Growing up in the USA in the 1950s and 60s, I wore hand-me downs from my older brother as well as from my older sisters and lots of store-bought unisex items - and there was no law that when girls did this we had to balance out the male or unisex items we wore by also wearing X number of items designed specifically for the female sex at the same time. When I was a teen before the advent of chain stores like The Gap, all the girls I knew wore men's jeans and all sorts of other boys's and men's clothing, much of it bought at military surplus shops. No one gave a crap.

The US hit TV show MASH was set on a USA military installation in Korea in the early 1950s. But even in the US military and under the strictures of US military rules and regulations in the extremely conservative 1950s, Corporal Klinger went around dressed entirely in clothing not designed for his sex without running the risk of being arrested. Because the laws you say once existed never actually did.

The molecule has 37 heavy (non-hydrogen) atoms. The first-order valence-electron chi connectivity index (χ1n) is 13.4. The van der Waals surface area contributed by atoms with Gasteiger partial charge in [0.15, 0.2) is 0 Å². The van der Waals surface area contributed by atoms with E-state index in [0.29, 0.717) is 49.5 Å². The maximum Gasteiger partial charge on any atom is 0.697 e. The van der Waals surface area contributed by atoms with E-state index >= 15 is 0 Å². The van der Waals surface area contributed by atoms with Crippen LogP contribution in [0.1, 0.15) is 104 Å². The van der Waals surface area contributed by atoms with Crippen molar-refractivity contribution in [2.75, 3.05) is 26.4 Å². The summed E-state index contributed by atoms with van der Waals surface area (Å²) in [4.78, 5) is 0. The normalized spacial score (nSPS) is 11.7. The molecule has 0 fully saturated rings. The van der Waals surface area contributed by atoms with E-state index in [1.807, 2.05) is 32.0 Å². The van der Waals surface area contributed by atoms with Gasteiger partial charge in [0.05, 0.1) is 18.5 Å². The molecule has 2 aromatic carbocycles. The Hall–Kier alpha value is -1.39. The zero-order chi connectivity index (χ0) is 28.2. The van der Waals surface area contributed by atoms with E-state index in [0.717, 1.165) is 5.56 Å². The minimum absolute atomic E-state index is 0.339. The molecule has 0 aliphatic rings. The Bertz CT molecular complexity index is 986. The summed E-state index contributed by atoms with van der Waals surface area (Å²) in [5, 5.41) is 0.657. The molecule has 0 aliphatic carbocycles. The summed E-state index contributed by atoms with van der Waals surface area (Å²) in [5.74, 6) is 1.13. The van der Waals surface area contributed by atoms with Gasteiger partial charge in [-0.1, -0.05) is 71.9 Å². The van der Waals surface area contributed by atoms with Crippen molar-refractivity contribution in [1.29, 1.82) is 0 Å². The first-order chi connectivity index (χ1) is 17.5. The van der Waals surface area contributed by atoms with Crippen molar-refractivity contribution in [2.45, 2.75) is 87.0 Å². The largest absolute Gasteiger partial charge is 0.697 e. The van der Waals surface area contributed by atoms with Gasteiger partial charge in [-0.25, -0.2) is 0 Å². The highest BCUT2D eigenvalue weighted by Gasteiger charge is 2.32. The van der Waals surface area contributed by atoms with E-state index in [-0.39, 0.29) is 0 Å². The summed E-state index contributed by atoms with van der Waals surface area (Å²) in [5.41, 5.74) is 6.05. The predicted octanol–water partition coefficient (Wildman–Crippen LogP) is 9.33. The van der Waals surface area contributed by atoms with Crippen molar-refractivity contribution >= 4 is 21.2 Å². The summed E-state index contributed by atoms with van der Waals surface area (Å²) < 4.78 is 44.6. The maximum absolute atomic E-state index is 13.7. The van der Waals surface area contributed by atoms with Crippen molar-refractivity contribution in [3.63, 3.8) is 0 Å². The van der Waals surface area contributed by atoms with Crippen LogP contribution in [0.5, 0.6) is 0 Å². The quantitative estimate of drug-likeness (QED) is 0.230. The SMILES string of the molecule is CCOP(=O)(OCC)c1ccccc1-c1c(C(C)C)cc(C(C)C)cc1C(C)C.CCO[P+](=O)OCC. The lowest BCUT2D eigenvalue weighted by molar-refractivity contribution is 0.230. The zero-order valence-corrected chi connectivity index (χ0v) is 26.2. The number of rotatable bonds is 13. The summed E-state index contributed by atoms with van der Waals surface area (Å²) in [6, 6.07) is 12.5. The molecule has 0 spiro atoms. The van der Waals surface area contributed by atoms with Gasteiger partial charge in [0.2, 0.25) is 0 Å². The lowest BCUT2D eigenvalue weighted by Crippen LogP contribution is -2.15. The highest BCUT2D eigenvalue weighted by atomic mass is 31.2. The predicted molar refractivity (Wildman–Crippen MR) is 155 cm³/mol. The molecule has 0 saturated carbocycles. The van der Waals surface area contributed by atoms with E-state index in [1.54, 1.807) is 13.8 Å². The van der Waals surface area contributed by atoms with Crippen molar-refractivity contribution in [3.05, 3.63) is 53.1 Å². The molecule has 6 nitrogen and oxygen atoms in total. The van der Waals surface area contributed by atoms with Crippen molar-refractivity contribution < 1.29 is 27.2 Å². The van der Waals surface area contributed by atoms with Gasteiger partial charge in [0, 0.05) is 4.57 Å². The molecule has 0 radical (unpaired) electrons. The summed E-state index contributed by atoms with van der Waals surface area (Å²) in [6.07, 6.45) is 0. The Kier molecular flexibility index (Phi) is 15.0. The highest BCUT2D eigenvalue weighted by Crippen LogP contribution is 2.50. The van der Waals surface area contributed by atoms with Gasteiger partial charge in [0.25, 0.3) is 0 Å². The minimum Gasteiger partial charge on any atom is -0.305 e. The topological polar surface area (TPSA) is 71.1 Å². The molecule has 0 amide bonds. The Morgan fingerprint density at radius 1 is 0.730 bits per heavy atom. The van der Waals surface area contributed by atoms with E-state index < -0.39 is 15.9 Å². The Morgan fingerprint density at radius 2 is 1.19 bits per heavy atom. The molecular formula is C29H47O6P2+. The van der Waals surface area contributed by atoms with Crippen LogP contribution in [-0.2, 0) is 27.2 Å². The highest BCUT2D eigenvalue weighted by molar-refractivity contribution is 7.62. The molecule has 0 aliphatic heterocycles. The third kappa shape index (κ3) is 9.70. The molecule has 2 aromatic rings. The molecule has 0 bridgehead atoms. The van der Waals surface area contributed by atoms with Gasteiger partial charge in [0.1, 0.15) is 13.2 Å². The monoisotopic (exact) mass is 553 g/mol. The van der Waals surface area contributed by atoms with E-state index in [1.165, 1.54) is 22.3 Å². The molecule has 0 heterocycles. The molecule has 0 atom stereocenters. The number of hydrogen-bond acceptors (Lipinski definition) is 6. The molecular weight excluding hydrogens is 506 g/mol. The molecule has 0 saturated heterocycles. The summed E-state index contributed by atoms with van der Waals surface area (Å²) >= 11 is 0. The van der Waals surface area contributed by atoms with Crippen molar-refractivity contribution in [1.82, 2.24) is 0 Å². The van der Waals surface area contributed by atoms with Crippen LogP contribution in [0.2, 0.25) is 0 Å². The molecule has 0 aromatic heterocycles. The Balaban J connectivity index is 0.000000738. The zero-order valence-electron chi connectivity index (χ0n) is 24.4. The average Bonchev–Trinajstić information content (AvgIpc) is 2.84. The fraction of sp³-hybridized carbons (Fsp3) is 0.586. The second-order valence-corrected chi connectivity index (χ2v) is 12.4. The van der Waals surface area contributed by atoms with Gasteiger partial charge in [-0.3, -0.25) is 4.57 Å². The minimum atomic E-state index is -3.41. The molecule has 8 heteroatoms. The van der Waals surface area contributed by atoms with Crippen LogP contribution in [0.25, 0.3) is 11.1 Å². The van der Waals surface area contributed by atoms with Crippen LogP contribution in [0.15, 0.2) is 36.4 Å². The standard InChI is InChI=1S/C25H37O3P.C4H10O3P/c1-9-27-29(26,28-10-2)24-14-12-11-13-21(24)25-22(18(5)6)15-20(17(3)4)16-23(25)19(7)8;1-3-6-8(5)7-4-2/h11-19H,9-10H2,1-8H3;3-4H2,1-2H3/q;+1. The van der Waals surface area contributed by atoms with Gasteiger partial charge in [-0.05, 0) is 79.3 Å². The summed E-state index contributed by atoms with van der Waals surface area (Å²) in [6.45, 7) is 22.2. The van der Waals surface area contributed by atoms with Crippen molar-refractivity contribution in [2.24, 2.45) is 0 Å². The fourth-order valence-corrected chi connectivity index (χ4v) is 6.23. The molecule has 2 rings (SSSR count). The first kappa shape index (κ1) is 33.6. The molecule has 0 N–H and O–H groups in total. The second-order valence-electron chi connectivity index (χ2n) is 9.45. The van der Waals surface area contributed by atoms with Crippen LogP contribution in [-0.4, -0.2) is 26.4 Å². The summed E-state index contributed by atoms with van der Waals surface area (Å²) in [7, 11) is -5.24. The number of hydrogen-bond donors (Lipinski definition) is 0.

[–] Lipsy i/just/can't 1 points

Here's an article about the informal "three-piece rule" rumored to have been used by NYPD in the '40's through '60's.

San Francisco (of all places) prohibited cross-dressing.

Published in 1898, the General Orders of the San Francisco Board of Supervisors, Order No. 1587 §20 states no person shall “[a]ppear in a public place naked, or in a dress not belonging to his or her sex, or in an indecent or lewd dress” or be guilty of a misdemeanor punishable by a fine “not exceeding one thousand dollars”, imprisonment “not exceeding six months”, “or by both such fine and imprisonment”.